Over the next five years, the number of households helmed by someone over 65 is expected to grow exponentially. These aging buyers place a greater emphasis on single-story, low-maintenance homes with accessible features. But many households feel their homes won't be compatible with their aging bodies; 76 percent think aging-in-place is important, but only 53 percent are satisfied with their home's ability to meet their future accessibility needs.

    Good Investment
    Despite the recent housing crisis, 65 percent of households still think a home is a good long-term investment. However, only 47 percent are happy with their current home, a group largely made up of renters; 53 percent of renters hope to purchase a home one day.

    Spring Cleaning: An Organization Attack Plan for Your Home

    Assessing your things, organizing your space and an overall clean will make your home seem new again and help set the tone for an organized lifestyle. Here are four steps that will help you get your house cleaned and organized.

    1. Don't Set Yourself Up for Failure
    Sometimes the best spring cleaners can be overzealous and think they can attack the house in one day and be done with it. Biting off more than you can chew can lead to frustration, burnout and scrapping the project altogether. Dedicate a few hours each evening, or a few hours over the weekend for cleaning. By working through your home bit by bit, you will be more successful at an overall clean over the course of a few weeks.

    2. Clean One Area at a Time
    Don't try to clear out everything in a whirlwind. Start in one area, say the dresser, work through it, and then move on. If you get started pulling out items from everywhere and cleaning with no plan, you can actually make more of a mess than when you started! An overall assessment to make sure items are where they should be to get started is okay, but otherwise try to focus on one area at a time.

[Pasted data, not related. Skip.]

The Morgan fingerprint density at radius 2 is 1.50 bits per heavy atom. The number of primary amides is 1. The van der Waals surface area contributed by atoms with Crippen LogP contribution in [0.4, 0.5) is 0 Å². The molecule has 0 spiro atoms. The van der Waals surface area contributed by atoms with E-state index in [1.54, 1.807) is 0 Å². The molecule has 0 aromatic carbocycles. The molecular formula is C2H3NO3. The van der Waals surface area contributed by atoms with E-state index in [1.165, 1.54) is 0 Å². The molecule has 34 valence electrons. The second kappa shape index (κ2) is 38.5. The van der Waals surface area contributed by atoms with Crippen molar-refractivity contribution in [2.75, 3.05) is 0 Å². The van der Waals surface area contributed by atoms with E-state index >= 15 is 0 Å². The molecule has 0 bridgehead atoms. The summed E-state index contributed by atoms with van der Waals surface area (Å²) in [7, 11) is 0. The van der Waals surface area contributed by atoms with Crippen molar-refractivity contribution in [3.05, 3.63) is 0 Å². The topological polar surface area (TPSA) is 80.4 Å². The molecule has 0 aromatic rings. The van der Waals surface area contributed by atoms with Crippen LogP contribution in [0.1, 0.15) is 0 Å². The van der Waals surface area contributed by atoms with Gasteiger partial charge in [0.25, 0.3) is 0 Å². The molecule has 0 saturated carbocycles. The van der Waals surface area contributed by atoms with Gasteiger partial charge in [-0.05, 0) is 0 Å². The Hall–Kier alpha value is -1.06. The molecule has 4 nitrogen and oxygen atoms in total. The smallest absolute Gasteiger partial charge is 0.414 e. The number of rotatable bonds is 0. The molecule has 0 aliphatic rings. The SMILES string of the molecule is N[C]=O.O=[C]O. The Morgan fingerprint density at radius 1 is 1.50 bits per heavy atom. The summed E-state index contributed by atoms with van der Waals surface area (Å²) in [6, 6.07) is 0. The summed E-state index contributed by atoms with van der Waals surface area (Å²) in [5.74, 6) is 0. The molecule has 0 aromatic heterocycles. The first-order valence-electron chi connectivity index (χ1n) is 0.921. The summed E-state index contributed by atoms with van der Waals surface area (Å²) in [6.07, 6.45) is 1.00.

3. Ask for Help
    If you have a friend or family member that is an organization guru or just owes you a favor, ask them to help you as sometimes it is good to have a fresh pair of eyes to review your things. There might be items that you are holding on to that someone can honestly tell you need to go. If you are lacking motivation, having a set time that you have a helper can keep you on task and make you follow through with cleaning.

    4. Have a Staging Area for Unwanted Items
    A major point of cleaning and organizing is to get rid of things you no longer need. Rather than just hiding these items in the back of your closet, make sure that you have a functional system in place to store these items while cleaning. Set up boxes and bags in a designated spot, so as you move through the home, you can toss in items that you will be getting rid of. This way you'll be ready to toss out or donate things at the end of your project rather than hold on to items you don't really need.

    Lower Mortgage Insurance May Bring More New Homebuyers

    The Federal Housing Administration announced in January that it would reduce its annual mortgage insurance premiums by half a percentage point-dropping it from 1.35 percent to 0.85 percent. FHA-backed loans are popular with new homebuyers, and offer downpayment options as low as 3.5 percent of the purchase price, but require mortgage insurance for the life of the loan. Lowering mortgage insurance premiums will not give free reign to irresponsible borrowers; rather, it will help responsible buyers purchase a home. Despite the reduction, FHA premiums will remain 50 percent higher than they were before the housing crisis.